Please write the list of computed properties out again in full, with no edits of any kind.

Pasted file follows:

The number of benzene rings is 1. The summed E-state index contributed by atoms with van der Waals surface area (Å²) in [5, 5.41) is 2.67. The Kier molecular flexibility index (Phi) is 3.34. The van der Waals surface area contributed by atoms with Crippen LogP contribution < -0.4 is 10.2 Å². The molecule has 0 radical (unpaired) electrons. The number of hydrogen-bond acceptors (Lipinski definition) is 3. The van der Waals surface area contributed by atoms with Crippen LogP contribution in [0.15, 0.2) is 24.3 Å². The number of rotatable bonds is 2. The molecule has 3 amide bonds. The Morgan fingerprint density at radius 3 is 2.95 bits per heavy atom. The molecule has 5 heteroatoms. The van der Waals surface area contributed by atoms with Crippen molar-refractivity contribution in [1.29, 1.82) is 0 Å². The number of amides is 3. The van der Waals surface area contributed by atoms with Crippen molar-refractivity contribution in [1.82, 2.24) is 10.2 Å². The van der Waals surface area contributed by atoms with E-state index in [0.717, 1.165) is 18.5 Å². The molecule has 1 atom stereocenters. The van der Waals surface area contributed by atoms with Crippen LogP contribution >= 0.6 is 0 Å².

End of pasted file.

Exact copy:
The number of benzene rings is 1. The summed E-state index contributed by atoms with van der Waals surface area (Å²) in [5, 5.41) is 2.67. The Kier molecular flexibility index (Phi) is 3.34. The van der Waals surface area contributed by atoms with Crippen LogP contribution < -0.4 is 10.2 Å². The molecule has 0 radical (unpaired) electrons. The number of hydrogen-bond acceptors (Lipinski definition) is 3. The van der Waals surface area contributed by atoms with Crippen LogP contribution in [0.15, 0.2) is 24.3 Å². The number of rotatable bonds is 2. The molecule has 3 amide bonds. The Morgan fingerprint density at radius 3 is 2.95 bits per heavy atom. The molecule has 5 heteroatoms. The van der Waals surface area contributed by atoms with Crippen molar-refractivity contribution in [1.29, 1.82) is 0 Å². The number of amides is 3. The van der Waals surface area contributed by atoms with Crippen molar-refractivity contribution in [1.82, 2.24) is 10.2 Å². The van der Waals surface area contributed by atoms with E-state index in [0.717, 1.165) is 18.5 Å². The molecule has 1 atom stereocenters. The van der Waals surface area contributed by atoms with Crippen LogP contribution >= 0.6 is 0 Å².